The above tradition implicitly alludes to this subtle point that the doctrine of jabr originates from the concept of ‘obligation that cannot be performed’; this is because if, on the one hand, man is compelled into committing sins while on the other hand, he is prohibited from it, this becomes a clear case of placing an obligation that cannot to be performed.6
In verse 29 of Suratul Insan, we recite:
إِنَّ هٌذِهِ تَذْكِرَةٌ فَمَنْ شَآءَ اتَّخَذَ إِلـى رَبِّهِ سَبِيلاً
“Surely this is a reminder, so whoever pleases takes to his Lord a way.”
And since it was possible that narrow-minded individuals might have interpreted the above expression to mean absolute and unqualified tafwidh (entrusting to Allah), the next verse goes on to say:
وَ مَا تَشَآؤُوْنَ إِلاَّ أَنْ يَشَآءَ اللٌّهُ
“And you do not please except that Allah please.”
And finally says:
إِنَّ اللٌّهَ كَانَ عَلِيماً حَكِيماً
“Surely Allah is Knowing, Wise.”
And this, in reality, is establishing the well-known belief of:
أَلأَمْرُ بَيْنَ الأَمْرَينِ.
“The (actual) issue is that which lies between the two (extreme) issues of total compulsion and total freedom.”
On the one hand it says: “Allah (s.w.t.) has shown the way and selecting it is upon you. On the other hand it adds: Your selection is dependent upon the Will of Allah (s.w.t.). This means that you do not possess absolute freedom and independence; rather, your strength, power and freedom of will are entirely from Allah (s.w.t.) and by His Will and permission; the moment He desires, He can take away this strength and freedom from you.”
As such, neither is it tafwidh and unqualified entrusting, nor is it compulsion; rather, it is a subtle reality that lies between these two. In other words it is a kind of freedom, which is related to Allah’s (s.w.t.) Will such that He can take it away as and when He desires so that the people can carry the burden of responsibility – which is actually the secret of their achieving perfection – upon their shoulders, while at the same time, not envisage themselves as being independent of Allah (s.w.t.).
In short, this expression is for the purpose that the people do not regard themselves as being independent of the guidance, support, grace and blessings of Allah (s.w.t.) but, during decision-making, entrust themselves to Him and place themselves under His support,.
It thus becomes clear that the reason some of the commentators, who advocate the doctrine of jabr – like Fakhr Razi – have adhered to this verse is due to the preconceived views which they had harboured in connection with the issue. Fakhr Razi says:
وَ اعْلَمْ إِنَّ هَذِهِ الْآيَةَ مِنْ جُمْلَةِ الآيَاتِ الَّتِيْ تَلاَطَمَتْ فِيْهَا أَمْوَاجُ الْجَبْرِ وَ الْقَدْرِ.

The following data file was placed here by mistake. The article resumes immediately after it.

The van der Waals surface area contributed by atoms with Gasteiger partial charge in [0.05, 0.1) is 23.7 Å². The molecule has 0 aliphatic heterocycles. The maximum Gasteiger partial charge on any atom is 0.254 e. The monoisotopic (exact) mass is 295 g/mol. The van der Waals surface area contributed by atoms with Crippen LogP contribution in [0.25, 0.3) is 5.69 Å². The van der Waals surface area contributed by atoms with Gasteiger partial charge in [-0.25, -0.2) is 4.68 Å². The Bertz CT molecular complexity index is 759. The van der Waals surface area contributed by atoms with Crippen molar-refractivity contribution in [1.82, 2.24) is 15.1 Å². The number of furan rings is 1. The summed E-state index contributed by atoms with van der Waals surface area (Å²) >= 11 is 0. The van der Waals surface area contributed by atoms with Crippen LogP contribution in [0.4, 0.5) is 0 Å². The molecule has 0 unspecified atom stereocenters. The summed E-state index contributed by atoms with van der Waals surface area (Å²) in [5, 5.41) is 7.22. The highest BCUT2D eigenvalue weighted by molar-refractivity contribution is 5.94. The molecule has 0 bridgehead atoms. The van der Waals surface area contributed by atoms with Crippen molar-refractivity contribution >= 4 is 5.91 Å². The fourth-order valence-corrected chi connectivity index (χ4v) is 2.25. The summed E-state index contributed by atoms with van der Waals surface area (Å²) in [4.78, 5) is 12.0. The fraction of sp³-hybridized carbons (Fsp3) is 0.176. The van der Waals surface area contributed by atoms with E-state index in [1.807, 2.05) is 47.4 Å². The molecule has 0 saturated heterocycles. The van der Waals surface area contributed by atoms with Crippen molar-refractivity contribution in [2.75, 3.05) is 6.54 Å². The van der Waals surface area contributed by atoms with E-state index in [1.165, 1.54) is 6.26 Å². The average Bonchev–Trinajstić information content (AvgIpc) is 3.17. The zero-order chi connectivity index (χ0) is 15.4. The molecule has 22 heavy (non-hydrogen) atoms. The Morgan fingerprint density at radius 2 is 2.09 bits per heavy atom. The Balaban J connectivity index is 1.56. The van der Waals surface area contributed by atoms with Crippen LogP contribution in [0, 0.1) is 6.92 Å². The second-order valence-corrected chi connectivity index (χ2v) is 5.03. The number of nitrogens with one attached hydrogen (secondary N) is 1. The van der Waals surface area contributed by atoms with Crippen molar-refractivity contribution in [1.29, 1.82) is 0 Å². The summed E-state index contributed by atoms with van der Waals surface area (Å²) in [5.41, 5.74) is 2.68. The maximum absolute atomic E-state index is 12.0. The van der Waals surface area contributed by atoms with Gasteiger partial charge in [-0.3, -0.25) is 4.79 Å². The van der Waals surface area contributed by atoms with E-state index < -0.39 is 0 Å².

“Do know that this verse is one of the verses which indicate upon ‘jabr’ and predestination!”7
Yes, if we were to extricate this verse from the verses previous to it, there would be room for this delusion; however, in view of the fact that in one verse the effect of ikhtiyar has been mentioned while in the other verse the effect of Allah’s Will, the issue of:
أَلأَمْرُ بَيْنَ الأَمْرَينِ.
is quite plainly established.
Incredibly, the advocates of tafwidh cling on to that very verse, which speaks of total freedom of choice whereas the proponents of jabr adhere to that very verse, which speaks only of jabr – each of them wanting to justify their preconceived opinions by means of the respective verses. However, the correct comprehension of Allah’s (s.w.t.) speech (or any other speech for that matter) demands that all the verses be placed alongside each other and then, without prejudices and prejudgments, the judgment should take place.
It is likely that the last part of the verse which states….
إِنَّ اللٌّهَ كَانَ عَلِيماً حَكِيماً
“Surely Allah (s.w.t.) s Knowing, Wise.”
also alludes to this meaning. This is because the Knowledge and Wisdom of Allah (s.w.t.) necessitate that the people be left free in journeying the path towards perfection; for if it were not so, the perfection that is imposed would not be perfection at all. Besides, His knowledge and wisdom does not permit Him to compel some into performing good deeds and others into committing evil acts, and later reward the first group and punish the second.8
1. Suratul Insan (76), Verse 3
2. Suratul Kahf (18), Verse 29
3. Tafsir-e-Namuna, vol. 26, pg. 64
4. Suratul Fussilat (41), Verse 46
5. ‘Uyun Akhbar al-Ridha, as quoted in Tafsir Nurul Thaqalain, vol. 4, pg. 555
6. Tafsir-e-Namuna, vol. 20, pg. 308
7. Commentary of Fakhr Razi, vol. 30, pg. 262